Senior Lili Zenobian in The Anatomy of Gray, Minnehaha Academy's fall play, which opens Nov. 14, 2013. Photo by Alex Lindberg.

Bring Tissues: Anatomy of Gray play review

Dynamic performances make fall play well-worth watching

It’s hard for anything to make someone both laugh and cry in the space of only a few moments, but in The Anatomy of Gray the Minnehaha Players do just that.

The small cast is dynamic and interactive and makes the audience feel every scene like they were living it themselves. In particular, senior Lili Zenobian and junior Cat Potts fully invested in and highlighted their characters, Zenobian as the main character, teenager and dreamer June, and Potts as her mother.

This investment is seen as soon as the play begins and June’s father dies and leaves the two women behind to figure out how to live without him. Zenobian and Potts truly show the audience the grief and pain that a daughter and wife would feel, tears were sighted among the viewers multiple times.

Another defining performance came from junior Kevin Dustrude who played the mysterious doctor who is blown into the small town of Gray, Indiana, where the play is set, by a tornado. The doctor, Dr. Galen P. Gray, is a fascinating and layered character that the audience watches develop through out the play, and it’s through Dustrude that the audience can see both the external, and internal, struggles that the doctor goes through in finding his place in the community where he had been dropped.

Other notable performances came from junior Cole Dennis as the somewhat small-minded Paster Wingfield, and sophomore Harry Wold as the teenage soda pop drinking Homer, who has a huge crush on Zenobian’s character June.

One of the plays main areas of conflict occurs when a deadly yet mysterious plague strikes Gray. It’s when this happens that the audience truly realizes that these student actors have thrown out all the stereotypes usually attached to student productions. This production is in the same realm as professional plays, in fact after viewing it, the audience may be surprised to remember that all of these actors are only in high school.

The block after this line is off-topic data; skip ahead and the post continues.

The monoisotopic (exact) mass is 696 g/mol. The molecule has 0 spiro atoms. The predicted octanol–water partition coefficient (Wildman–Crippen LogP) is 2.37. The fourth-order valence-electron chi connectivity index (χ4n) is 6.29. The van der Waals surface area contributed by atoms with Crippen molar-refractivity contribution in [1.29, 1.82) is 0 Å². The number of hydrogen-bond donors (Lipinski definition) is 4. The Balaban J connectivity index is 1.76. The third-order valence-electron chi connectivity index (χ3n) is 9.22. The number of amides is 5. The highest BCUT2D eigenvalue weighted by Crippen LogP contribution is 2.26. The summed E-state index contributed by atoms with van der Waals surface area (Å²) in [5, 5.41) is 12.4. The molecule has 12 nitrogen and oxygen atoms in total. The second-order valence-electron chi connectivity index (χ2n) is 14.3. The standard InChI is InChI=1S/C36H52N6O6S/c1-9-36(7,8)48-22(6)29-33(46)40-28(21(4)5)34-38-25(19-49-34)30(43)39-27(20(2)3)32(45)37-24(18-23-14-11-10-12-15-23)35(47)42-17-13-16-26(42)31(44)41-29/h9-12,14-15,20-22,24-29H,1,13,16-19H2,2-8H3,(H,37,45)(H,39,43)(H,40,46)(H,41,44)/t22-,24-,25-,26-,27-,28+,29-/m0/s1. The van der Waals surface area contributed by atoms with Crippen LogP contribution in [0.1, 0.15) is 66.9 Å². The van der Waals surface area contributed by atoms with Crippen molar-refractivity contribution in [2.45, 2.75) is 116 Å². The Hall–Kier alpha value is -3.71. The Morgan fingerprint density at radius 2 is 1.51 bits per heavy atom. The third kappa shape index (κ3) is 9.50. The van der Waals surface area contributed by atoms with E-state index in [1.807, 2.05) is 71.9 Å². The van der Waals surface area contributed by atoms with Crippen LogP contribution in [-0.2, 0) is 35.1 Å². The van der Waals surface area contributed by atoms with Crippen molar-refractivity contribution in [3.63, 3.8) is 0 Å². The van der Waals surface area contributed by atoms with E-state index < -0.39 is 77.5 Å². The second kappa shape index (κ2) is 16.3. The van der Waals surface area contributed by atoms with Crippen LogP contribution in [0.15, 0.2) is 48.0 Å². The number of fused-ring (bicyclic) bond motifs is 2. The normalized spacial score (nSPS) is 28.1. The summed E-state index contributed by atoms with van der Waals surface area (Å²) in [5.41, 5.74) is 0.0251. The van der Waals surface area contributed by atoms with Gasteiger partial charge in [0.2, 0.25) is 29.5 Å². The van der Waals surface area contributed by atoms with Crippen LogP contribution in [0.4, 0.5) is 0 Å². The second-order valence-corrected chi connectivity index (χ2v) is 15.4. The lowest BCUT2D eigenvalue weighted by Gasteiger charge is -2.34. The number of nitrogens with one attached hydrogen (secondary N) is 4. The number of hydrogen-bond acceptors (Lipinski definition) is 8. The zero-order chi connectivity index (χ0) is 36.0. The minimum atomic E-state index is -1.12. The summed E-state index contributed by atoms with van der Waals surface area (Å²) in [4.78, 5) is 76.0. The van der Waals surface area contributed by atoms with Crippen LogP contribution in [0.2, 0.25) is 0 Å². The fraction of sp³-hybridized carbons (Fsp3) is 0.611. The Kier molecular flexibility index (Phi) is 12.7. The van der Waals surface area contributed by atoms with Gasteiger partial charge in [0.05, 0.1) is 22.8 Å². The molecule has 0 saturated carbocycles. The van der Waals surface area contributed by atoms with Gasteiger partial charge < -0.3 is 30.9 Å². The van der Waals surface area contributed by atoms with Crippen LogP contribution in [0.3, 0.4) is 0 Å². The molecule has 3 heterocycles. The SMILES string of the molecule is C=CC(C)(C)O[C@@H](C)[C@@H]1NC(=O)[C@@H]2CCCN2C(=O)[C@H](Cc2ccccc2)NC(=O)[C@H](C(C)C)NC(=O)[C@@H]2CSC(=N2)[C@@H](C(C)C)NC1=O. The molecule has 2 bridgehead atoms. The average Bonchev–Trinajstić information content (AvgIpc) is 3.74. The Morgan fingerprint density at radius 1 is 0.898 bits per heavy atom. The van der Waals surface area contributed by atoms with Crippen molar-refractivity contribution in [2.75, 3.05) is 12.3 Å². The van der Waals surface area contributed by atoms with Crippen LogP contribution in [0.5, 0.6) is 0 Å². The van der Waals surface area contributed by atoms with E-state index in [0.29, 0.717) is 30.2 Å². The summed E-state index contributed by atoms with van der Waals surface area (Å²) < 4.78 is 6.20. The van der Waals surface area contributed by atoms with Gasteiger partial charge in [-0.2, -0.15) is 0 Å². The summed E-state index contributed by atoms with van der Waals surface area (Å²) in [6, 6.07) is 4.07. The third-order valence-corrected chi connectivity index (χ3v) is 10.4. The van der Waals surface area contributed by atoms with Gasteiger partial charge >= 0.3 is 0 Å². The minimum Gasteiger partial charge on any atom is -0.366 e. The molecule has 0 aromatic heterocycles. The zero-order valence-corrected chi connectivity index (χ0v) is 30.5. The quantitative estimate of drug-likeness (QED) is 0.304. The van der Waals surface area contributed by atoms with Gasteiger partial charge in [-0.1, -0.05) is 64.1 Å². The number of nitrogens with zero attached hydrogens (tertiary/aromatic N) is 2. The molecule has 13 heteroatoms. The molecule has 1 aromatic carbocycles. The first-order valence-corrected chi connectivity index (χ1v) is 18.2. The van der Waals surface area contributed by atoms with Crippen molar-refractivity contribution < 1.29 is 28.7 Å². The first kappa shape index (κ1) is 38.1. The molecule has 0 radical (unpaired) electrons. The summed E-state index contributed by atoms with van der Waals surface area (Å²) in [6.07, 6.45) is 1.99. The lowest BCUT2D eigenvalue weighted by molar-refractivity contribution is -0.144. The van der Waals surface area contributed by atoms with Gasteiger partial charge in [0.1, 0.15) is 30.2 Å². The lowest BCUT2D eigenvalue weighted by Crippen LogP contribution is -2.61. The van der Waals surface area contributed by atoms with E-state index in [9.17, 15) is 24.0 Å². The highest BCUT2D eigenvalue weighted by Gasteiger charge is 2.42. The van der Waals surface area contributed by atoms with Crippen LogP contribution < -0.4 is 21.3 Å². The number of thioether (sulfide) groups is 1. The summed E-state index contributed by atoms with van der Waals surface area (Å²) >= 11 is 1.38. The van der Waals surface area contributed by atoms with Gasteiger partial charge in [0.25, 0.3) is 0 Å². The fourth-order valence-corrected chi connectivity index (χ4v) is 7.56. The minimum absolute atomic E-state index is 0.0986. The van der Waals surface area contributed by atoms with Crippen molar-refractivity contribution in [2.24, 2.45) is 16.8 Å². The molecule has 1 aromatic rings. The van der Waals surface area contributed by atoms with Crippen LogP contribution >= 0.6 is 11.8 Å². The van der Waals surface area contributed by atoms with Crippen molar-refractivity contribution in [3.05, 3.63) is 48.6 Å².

In conclusion the play is an uproarious adventure filled with action, tears and love, both unrequited and not. The entire cast is filled with energy and high spirits throughout and keeps the story moving and the audience on the edge of their seats, never quite sure what will happen next.

All in all, The Anatomy of Gray is a superb play put on by some very talented student actors and is definitely a must watch, but remember to bring to bring your tissues.

 

Costuming incorporates relevance and careful observation

A lot goes into a Minnehaha play before the curtains can rise opening night. Many of these behind the scenes activities are taken for granted, so much so that the audience doesn’t even think of them, but they are critically important.

For Anatomy of Gray, juniors Angela Scharf, Marissa White, Emma Spreng, and Kate Brown are in charge of the costuming. They volunteered to to do this laborious task in an attempt to, “do something different and see a different side of MA” , Scharf said.

The four juniors find costumes by going through the giant clothes closet behind the stage. The process begins when they pull down any piece of clothing that seems relevant to Anatomy of Gray, and later they will section these clothes into costumes for different characters as the juniors get a more developed knowledge of the characters and the time period of the play.

By Jorie Schwab

 

Stromberg returns to the set of the fall play with new designs

Art teacher Nathan Stromberg has once again led the design and construction for the set of the fall play, devising challenging new set designs. In Anatomy of Gray, Stromberg premieres an innovative, ceiling-mounted, rigged pulley system to hoist the lead actress midair and away from her scene safely. Stromberg has also made a more dynamic production using varying platform heights.

By Raye Ebensteiner

 

Hover over the points below to see a variety of pictures from the show. Photos by Maddie Binning.

 

 

 

 

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About Jorie Schwab

Jorie Schwab is a senior and the editor and founder of the online Creative Arts Magazine. This is her fourth year writing for The Talon. Jorie is also a staff writer and section editor for online news source The Prospect, and enjoys working on fiction novels and short stories in her time off from journalism. She is also a high school athlete and avid reader. Her favorite book of all time is The Count of Monte Cristo by Alexander Dumas.

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